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HQ 959150

February 24, 1997

CLA-2 RR:TC:FC 959150 K


TARIFF NO.: 3924.90.55

Port Director
U.S. Customs Service
4477 Woodson Road
St. Louis, Missouri 63134

RE: Application For Further Review of Protest No. 4503-96-100001; Sweater Dryer

Dear Port Director:

The following is our response to the referral by your office received on April 9, 1996, of the request for further review of the above-referenced protest.


The consumption entries covering the imported merchandise were reported as being liquidated on November 24, 1995 and January 5, 1996, under the basket provision for other made up textile articles, in subheading 6307.90.99, (HTSUS), with duty at the 1995 and 1994 general rates of 7 percent ad valorem. A timely protest under 19 U.S.C. 1514 was received on January 16, 1996. The protestant requested reliquidation of the entries under the basket provision for other household articles of plastics in subheading 3924.90.55, HTSUS, with duty at the 1995 and 1994 general rate of 3.4 percent ad valorem.

A sample was submitted. The product is a sweater dryer rack. A single rack consists of four plastic tubes approximately « inches in diameter and 26 inches long. The tubes are inserted into four plastic corner legs. The corner legs are 5 « inches in height. A 27 inch by 27 inch open nylon fabric netting, with the use of fasteners, is stretched over the four plastic tubes and a sweater is placed on top of the netting for drying. The packaging material indicates that the racks are stackable to save space, are easy to store, and can be used in doors or outdoors. The weight and value of the plastic tubes is stated to be greater than the weight and value of the nylon netting.


The issue is what is the material that imparts the essential character of the sweater dryer for purposes of determining the classification of the product.


The classification of imported merchandise under the HTSUS is governed by the principles set forth in the General Rules of Interpretation (GRI). GRI 1 requires that classification be determined first according to the terms of the headings of the tariff schedule and any relative section and chapter notes and, unless otherwise required, according to the remaining GRI, taken in their appropriate order. Accordingly, we first have to determine whether the articles are classified under GRI 1. There is no specific provision in the tariff for a sweater dryer consisting of a plastic tubular rack and a nylon mesh and GRI 1 is not applicable. Therefore, GRI 2 requires that the "classification of goods consisting of more than one material or substance shall be according to the principles of rule 3." GRI 3(b) is applicable for goods made up of different components and that rule requires that "...composite goods of different materials or made up of different components... which cannot be classified by reference to 3(a), shall be classified as if they consisted of the material or component which gives them their essential character, insofar as this criterion is applicable."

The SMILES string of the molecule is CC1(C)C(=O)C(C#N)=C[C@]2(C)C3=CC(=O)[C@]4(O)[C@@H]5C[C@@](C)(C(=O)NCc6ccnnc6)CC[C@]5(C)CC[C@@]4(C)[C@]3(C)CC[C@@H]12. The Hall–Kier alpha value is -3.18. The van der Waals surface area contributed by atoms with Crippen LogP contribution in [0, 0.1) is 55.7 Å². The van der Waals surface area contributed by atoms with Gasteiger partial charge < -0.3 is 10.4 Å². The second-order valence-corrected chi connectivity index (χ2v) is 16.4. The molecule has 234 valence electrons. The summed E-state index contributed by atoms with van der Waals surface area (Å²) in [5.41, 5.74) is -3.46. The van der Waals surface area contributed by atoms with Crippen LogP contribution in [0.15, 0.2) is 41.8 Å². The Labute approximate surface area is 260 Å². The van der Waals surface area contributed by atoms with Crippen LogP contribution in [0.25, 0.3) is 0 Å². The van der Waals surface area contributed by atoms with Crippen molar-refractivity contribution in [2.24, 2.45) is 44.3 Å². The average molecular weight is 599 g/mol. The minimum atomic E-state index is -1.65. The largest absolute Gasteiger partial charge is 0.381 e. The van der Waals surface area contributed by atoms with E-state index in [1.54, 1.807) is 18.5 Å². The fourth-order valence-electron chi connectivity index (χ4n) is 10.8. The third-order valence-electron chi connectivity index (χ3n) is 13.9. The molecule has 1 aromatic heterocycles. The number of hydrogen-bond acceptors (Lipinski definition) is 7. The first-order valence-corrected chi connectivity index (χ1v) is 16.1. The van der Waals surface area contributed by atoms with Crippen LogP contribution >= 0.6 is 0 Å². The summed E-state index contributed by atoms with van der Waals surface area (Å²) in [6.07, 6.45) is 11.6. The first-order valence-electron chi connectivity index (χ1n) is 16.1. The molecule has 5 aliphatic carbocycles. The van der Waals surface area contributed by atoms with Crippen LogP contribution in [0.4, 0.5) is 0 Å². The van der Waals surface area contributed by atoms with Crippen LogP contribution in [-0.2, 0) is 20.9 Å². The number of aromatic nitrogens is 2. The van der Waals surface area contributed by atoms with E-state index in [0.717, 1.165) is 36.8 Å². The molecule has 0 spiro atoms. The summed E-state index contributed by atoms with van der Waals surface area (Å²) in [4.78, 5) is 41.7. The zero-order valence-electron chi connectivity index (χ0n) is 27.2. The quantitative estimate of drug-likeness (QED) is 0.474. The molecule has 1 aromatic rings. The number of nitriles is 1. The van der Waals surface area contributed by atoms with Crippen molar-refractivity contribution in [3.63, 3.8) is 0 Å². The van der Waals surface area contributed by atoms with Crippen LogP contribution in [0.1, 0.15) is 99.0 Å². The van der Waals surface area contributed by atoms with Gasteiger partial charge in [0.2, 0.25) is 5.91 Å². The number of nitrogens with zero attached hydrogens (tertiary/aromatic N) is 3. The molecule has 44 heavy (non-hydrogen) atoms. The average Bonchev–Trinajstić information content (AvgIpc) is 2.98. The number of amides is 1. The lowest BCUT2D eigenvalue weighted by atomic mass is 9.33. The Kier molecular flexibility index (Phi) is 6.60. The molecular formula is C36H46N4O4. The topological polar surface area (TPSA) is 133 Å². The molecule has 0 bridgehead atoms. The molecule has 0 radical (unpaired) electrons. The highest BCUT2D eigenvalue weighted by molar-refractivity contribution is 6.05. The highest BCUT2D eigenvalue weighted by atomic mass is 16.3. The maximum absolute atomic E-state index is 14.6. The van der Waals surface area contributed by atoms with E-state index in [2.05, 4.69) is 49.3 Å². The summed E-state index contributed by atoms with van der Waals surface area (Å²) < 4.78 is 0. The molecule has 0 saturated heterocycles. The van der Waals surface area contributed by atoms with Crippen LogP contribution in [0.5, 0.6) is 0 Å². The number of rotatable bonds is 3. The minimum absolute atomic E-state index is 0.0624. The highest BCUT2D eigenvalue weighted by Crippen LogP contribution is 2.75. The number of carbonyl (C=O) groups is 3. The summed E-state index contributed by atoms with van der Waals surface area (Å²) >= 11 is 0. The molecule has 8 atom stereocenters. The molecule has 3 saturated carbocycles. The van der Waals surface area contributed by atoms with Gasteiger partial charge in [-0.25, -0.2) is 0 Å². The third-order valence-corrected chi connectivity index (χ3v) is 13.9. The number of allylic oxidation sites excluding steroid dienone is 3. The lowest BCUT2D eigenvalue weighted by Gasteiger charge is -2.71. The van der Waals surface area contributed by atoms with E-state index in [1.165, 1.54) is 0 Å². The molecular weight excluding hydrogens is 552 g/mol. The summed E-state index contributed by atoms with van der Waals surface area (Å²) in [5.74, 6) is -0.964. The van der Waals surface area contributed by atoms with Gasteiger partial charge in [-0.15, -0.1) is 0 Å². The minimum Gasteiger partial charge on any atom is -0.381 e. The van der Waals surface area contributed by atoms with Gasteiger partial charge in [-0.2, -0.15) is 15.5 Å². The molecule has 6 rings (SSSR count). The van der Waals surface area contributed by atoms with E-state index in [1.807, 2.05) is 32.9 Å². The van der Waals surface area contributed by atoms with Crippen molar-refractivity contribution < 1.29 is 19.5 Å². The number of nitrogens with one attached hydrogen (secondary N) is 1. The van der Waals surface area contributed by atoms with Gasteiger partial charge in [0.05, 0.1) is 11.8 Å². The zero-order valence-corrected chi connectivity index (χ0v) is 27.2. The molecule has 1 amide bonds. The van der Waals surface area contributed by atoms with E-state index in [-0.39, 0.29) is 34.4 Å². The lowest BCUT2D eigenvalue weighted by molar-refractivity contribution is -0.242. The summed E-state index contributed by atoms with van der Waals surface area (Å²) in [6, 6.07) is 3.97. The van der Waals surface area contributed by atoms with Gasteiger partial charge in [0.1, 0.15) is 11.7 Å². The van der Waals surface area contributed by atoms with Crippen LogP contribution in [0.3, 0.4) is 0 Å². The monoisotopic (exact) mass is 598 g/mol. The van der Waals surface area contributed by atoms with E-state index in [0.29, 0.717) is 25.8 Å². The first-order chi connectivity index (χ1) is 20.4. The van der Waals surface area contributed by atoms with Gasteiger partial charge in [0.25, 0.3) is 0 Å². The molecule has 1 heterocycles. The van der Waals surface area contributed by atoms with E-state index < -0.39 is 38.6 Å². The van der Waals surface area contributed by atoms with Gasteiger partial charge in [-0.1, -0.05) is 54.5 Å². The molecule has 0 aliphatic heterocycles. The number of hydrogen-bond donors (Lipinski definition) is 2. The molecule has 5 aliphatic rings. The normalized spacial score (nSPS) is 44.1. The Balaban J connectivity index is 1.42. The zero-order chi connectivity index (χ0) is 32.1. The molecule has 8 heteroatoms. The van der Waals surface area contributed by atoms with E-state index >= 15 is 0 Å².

Classification at the time of liquidation was by virtue of GRI 3(b) and the nylon netting was determined to be the component which gives the sweater dryer its essential character.

One of the articles in New York Ruling Letter (NYRL) 855706, dated September 11, 1990, concerned a sweater dryer with a metal frame covered with a vinyl coating with rubber suction cups attached to the frame. The metal frame could be folded when not in use. The other component consisted of a knit open worked fabric 23 1/4 x 23 inches, with metal grommets, one in each corner. The ruling held that the sweater dryer, presumedly on the basis of essential character, was classified as other household articles and parts thereof, of iron or steel, not coated or plated with precious metal, in subheading 7323.99.9000, HTSUS (1990). In NYRL 855828, dated September 19, 1990, a similar ruling was issued for a similar sweater dryer.

In both of the cited NYRLs, Customs determined that the steel frames gave the sweater dryers their essential character. The sweater dryer in question differs with the merchandise in the cited cases in that the frame for the rack is composed of plastic rather than metal. And like the metal ones, the plastic racks can be stored when not in use, and they can be used outdoors or indoors (such as in a bathroom, a bathtub, a laundry room, or on a kitchen table).

Based upon our precedent rulings, we conclude that the instant sweater dryer is classified as a household article and that the plastic tubes imparts the essential character.


A sweater dryer, as described above, composed of a plastic tubular rack with a nylon fabric that goes on top of the rack, is classified by virtue of GRI (3)(b), HTSUS, as other household articles of plastics in subheading 3924.90.55, HTSUS, with duty at the 1995 and 1994 general rate of 3.4 percent ad valorem.

You are directed to allow the protest in full.

In accordance with Section 3A(11)(b) of Customs Directive 099 3550-065, Revised Protest Directive, dated August 4, 1993, a copy of this decision attached to Customs Form 19, Notice of Action, should be provided by your office to the protestant no later than 60 days from the date of this decision and any reliquidations of entries in accordance with this decision must be accomplished prior thereto. Sixty days from the date of this decision the Office of Regulations and Rulings will take steps to make this decision available to Customs personnel via the Customs Rulings Module in ACS and the public via the Diskette Subscription Service, Freedom of Information Act and other public access channels.


John Durant, Director

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